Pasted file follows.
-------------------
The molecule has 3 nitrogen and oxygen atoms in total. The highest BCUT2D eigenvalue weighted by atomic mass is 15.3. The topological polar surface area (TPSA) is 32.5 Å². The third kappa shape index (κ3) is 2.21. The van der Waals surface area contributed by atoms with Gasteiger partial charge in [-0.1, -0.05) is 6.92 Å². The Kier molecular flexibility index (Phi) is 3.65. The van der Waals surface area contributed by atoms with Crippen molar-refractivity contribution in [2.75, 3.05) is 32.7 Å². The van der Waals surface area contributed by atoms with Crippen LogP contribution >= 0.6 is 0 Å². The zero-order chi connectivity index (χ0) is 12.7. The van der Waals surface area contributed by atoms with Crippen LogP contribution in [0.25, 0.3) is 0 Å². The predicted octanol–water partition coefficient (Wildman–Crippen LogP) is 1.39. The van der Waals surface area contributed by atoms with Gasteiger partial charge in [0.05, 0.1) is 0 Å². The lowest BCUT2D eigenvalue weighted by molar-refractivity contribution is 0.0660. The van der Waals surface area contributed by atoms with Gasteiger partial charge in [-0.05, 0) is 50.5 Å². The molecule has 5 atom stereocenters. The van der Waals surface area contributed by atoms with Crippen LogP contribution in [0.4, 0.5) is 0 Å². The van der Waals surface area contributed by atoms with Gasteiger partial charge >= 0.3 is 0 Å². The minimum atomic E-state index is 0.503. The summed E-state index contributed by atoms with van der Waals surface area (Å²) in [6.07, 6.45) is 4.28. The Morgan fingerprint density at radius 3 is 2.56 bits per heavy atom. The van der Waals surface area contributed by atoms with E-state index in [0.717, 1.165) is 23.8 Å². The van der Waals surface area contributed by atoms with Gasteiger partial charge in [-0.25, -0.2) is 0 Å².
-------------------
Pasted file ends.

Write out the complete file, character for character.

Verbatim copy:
The molecule has 3 nitrogen and oxygen atoms in total. The highest BCUT2D eigenvalue weighted by atomic mass is 15.3. The topological polar surface area (TPSA) is 32.5 Å². The third kappa shape index (κ3) is 2.21. The van der Waals surface area contributed by atoms with Gasteiger partial charge in [-0.1, -0.05) is 6.92 Å². The Kier molecular flexibility index (Phi) is 3.65. The van der Waals surface area contributed by atoms with Crippen molar-refractivity contribution in [2.75, 3.05) is 32.7 Å². The van der Waals surface area contributed by atoms with Crippen LogP contribution >= 0.6 is 0 Å². The zero-order chi connectivity index (χ0) is 12.7. The van der Waals surface area contributed by atoms with Crippen LogP contribution in [0.25, 0.3) is 0 Å². The predicted octanol–water partition coefficient (Wildman–Crippen LogP) is 1.39. The van der Waals surface area contributed by atoms with Gasteiger partial charge in [0.05, 0.1) is 0 Å². The lowest BCUT2D eigenvalue weighted by molar-refractivity contribution is 0.0660. The van der Waals surface area contributed by atoms with Gasteiger partial charge in [-0.05, 0) is 50.5 Å². The molecule has 5 atom stereocenters. The van der Waals surface area contributed by atoms with Crippen LogP contribution in [0.4, 0.5) is 0 Å². The van der Waals surface area contributed by atoms with Gasteiger partial charge >= 0.3 is 0 Å². The minimum atomic E-state index is 0.503. The summed E-state index contributed by atoms with van der Waals surface area (Å²) in [6.07, 6.45) is 4.28. The Morgan fingerprint density at radius 3 is 2.56 bits per heavy atom. The van der Waals surface area contributed by atoms with E-state index in [0.717, 1.165) is 23.8 Å². The van der Waals surface area contributed by atoms with Gasteiger partial charge in [-0.25, -0.2) is 0 Å².